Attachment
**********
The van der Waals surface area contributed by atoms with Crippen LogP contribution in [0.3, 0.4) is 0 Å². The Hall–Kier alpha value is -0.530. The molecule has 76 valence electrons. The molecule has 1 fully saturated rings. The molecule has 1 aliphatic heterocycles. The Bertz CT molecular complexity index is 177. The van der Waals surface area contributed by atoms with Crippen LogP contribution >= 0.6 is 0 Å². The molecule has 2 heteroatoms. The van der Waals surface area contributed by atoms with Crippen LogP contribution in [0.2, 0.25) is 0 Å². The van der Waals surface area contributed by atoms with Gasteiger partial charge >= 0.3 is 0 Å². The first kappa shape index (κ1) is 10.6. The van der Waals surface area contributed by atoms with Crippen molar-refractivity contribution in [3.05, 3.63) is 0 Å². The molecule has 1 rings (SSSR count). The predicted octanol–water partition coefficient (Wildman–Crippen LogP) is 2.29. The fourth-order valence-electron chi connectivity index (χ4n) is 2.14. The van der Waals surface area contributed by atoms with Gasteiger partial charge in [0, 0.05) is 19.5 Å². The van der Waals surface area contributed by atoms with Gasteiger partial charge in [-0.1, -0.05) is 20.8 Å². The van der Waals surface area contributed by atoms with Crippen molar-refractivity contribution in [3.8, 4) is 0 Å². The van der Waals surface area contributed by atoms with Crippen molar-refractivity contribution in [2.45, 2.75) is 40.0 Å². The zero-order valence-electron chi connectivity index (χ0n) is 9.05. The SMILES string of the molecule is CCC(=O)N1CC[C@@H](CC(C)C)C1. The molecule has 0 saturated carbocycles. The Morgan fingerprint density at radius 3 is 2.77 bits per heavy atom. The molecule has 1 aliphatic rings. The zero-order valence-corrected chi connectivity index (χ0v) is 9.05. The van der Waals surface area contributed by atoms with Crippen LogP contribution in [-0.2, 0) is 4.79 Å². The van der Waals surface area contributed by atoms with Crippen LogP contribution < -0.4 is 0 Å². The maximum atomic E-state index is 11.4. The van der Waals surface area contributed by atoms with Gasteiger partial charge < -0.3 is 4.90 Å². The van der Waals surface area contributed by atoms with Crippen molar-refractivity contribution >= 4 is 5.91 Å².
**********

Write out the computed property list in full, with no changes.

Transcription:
The van der Waals surface area contributed by atoms with Crippen LogP contribution in [0.3, 0.4) is 0 Å². The Hall–Kier alpha value is -0.530. The molecule has 76 valence electrons. The molecule has 1 fully saturated rings. The molecule has 1 aliphatic heterocycles. The Bertz CT molecular complexity index is 177. The van der Waals surface area contributed by atoms with Crippen LogP contribution >= 0.6 is 0 Å². The molecule has 2 heteroatoms. The van der Waals surface area contributed by atoms with Crippen LogP contribution in [0.2, 0.25) is 0 Å². The van der Waals surface area contributed by atoms with Gasteiger partial charge >= 0.3 is 0 Å². The first kappa shape index (κ1) is 10.6. The van der Waals surface area contributed by atoms with Crippen molar-refractivity contribution in [3.05, 3.63) is 0 Å². The molecule has 1 rings (SSSR count). The predicted octanol–water partition coefficient (Wildman–Crippen LogP) is 2.29. The fourth-order valence-electron chi connectivity index (χ4n) is 2.14. The van der Waals surface area contributed by atoms with Gasteiger partial charge in [0, 0.05) is 19.5 Å². The van der Waals surface area contributed by atoms with Gasteiger partial charge in [-0.1, -0.05) is 20.8 Å². The van der Waals surface area contributed by atoms with Crippen molar-refractivity contribution in [3.8, 4) is 0 Å². The van der Waals surface area contributed by atoms with Crippen molar-refractivity contribution in [2.45, 2.75) is 40.0 Å². The zero-order valence-electron chi connectivity index (χ0n) is 9.05. The SMILES string of the molecule is CCC(=O)N1CC[C@@H](CC(C)C)C1. The molecule has 0 saturated carbocycles. The Morgan fingerprint density at radius 3 is 2.77 bits per heavy atom. The molecule has 1 aliphatic rings. The zero-order valence-corrected chi connectivity index (χ0v) is 9.05. The van der Waals surface area contributed by atoms with Crippen LogP contribution in [-0.2, 0) is 4.79 Å². The van der Waals surface area contributed by atoms with Crippen LogP contribution < -0.4 is 0 Å². The maximum atomic E-state index is 11.4. The van der Waals surface area contributed by atoms with Gasteiger partial charge < -0.3 is 4.90 Å². The van der Waals surface area contributed by atoms with Crippen molar-refractivity contribution >= 4 is 5.91 Å².